Preface

   
Foreword By Janet Napolitano, Governor of Arizona
   
Table of Contents
   
Excerpts:
  Miranda's Confession
   
  Right to Counsel
   
  Privilege Against Self-Incrimination
   
  Miranda and the Arizona Supreme Court
   
  Birth of the Miranda Warnings
   
  John Frank as Architect of the Miranda Doctrine
   
  John Flynn's Oral  Argument at the Supreme Court
   
  Gary Nelson's Oral Argument for Arizona
   
  Thurgood Marshall's Oral  Argument at the Supreme Court
   
  The Opinion
   
  The Miranda Warnings
   
  The Ongoing Debate
   
  The Dickerson Case
   
  Miranda's Global Reach
   
 

Miranda and the al Qaeda Terror

   
  Padilla and Hamdi
   
  False Confessions and the Tuscson Four
   
  Political Ideology and the Supreme Court
   
  Dickerson's Legacy
   
  Gideon's Legacy
   
  The Evolution of Miranda
   
  Bibliography

 

   

from Chapter 1

Crimes, Confessions and Convictions

Except from pages 6 and 7

When they arrived at the station, Cooley escorted his suspect into Interrogation Room Number Two. Aptly named the “sweat room,” Number Two was a twelve-foot-square cubicle with pale green walls, fluorescent tubes set into acoustic tile overhead, and a two-way mirror in the door for viewing lineups. Miranda’s interview began at approximately 10:30 a.m. Without hesitating, Cooley and Young confronted Miranda with selective facts of Patricia Doe’s rape. Miranda denied any involvement and said he was at work the night Patricia was abducted. When they asked him about Barbara Doe’s robbery, he denied any knowledge or participation. Cooley then asked Miranda to stand in a lineup for the victims of both crimes, telling him they would take him home as soon as the victims cleared him. Cooley later freely admitted to misleading Miranda about his knowledge of the crimes under investigation but noted that the cordial, sympathetic approach he used in talking to Miranda helped establish a rapport with the suspect. Besides, it was common for officers to engage in a certain amount of deception. Good detectives, for instance, usually implied that they knew more about a case than they actually did.

Unfortunately, although Patricia and Barbara both thought number one (Miranda) looked like the man, they couldn’t be positive. “I was somewhat dejected and frustrated,” Cooley recalled in his later account, and, unsure what approach to use next, he returned to the interview room where Miranda waited alone. Noting the gravity of the officer’s demeanor, Miranda shifted uneasily in his chair and asked, “How did I do?”

“Not too good, Ernie,” replied Cooley, noticing Miranda’s concern.

“They identified me then?” Miranda asked.

“Yes, Ernie, they did,” Cooley replied gravely.

“Well,” said Miranda resignedly, “I guess I’d better tell you about it then.”

Somewhat surprised, Cooley gave Miranda a copy of the standard statement form, having already filled in the top four lines:

SUBJECT: Rape DR 63-08380
STATEMENT OF: Ernest Arthur Miranda
TAKEN BY: C. Cooley #413-W. Young #182
DATE: 3-13-63; TIME: 1:30 p.m.
PLACE TAKEN: Interr Rm #2.

At the top of this standard form was a paragraph that read:
I, _______________, do hereby swear that I make this statement voluntarily and of my own free will, with no threats, coercion, or promises of immunity, and with full knowledge of my legal rights, understanding any statement can be used against me. I, _____________, am _____ years of age and have completed the ________ grade in school.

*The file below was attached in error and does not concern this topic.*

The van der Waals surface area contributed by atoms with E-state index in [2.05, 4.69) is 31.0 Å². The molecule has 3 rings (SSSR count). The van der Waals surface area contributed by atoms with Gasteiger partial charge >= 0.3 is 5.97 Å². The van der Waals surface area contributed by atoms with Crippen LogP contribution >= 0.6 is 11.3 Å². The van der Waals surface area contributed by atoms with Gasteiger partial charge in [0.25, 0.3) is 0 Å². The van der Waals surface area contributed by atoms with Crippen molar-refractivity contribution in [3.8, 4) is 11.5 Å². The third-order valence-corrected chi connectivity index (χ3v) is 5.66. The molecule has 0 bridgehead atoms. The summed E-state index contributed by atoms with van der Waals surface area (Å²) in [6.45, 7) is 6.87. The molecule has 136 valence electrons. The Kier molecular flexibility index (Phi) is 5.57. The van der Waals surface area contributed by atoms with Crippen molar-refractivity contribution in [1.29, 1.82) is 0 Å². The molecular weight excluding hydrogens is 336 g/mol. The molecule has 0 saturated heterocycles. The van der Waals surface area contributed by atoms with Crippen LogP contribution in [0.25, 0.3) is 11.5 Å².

Miranda wrote his name, recorded his age as twenty-three, and the grade completed as eighth. Then, in the provided space below, he wrote:

Seen a girl walking up street stopped a little ahead of her got out of car walked towards her grabbed her by the arm and asked to get in car. Got in car without force tied hands and ankles. Drove away for a few mile. Stopped asked to take clothes off. Did not, asked me to take her back home. I started to take clothes off her without any force and with cooperation. Asked her to lay down and she did. Could not get penis into vagina got about 1/2 (half) inch in. Told her to get clothes back on. Drove her home. I couldn’t say I was sorry for what I had done but asked her to pray for me.

When he’d finished, Miranda signed the form again at the bottom, beneath the statement: “I have read and understand the foregoing statement and hereby swear to its truthfulness.” Detectives Cooley and Young signed the document as witnesses.

Miranda also confessed, although not in writing, to robbing Barbara Doe in November 1962 and admitted attempting to rob Sylvia Doe in February 1963. Cooley, not wanting to risk jeopardizing Miranda’s successful prosecution in the rape case by opening his written confession to attack because of the mention of other, unrelated crimes,” did not ask Miranda for a written confession in these other two cases. After Miranda signed his handwritten confession, Cooley brought Patricia Doe into Interrogation Room Number Two, and Cooley asked Miranda to state his name. Miranda did so and, in Patricia’s presence, told Cooley and Young that he recognized her. “She’s the one I was talking about,” he said. Patricia later remembered that he said, “She’s the one.” Barbara Doe was then led into the interrogation room, and in her presence Miranda told Cooley and Young that he recognized her as well. Both young women later testified that based on this interaction they were “sure” he was the man who had accosted them.


 

Miranda: The Story of America's Right to Remain Silent
Copyright © 2004, Gary L. Stuart. All rights reserved.
Available at Alibris, Amazon.com, Barnes and Noble, and your local bookseller
page last revised: 10/25/04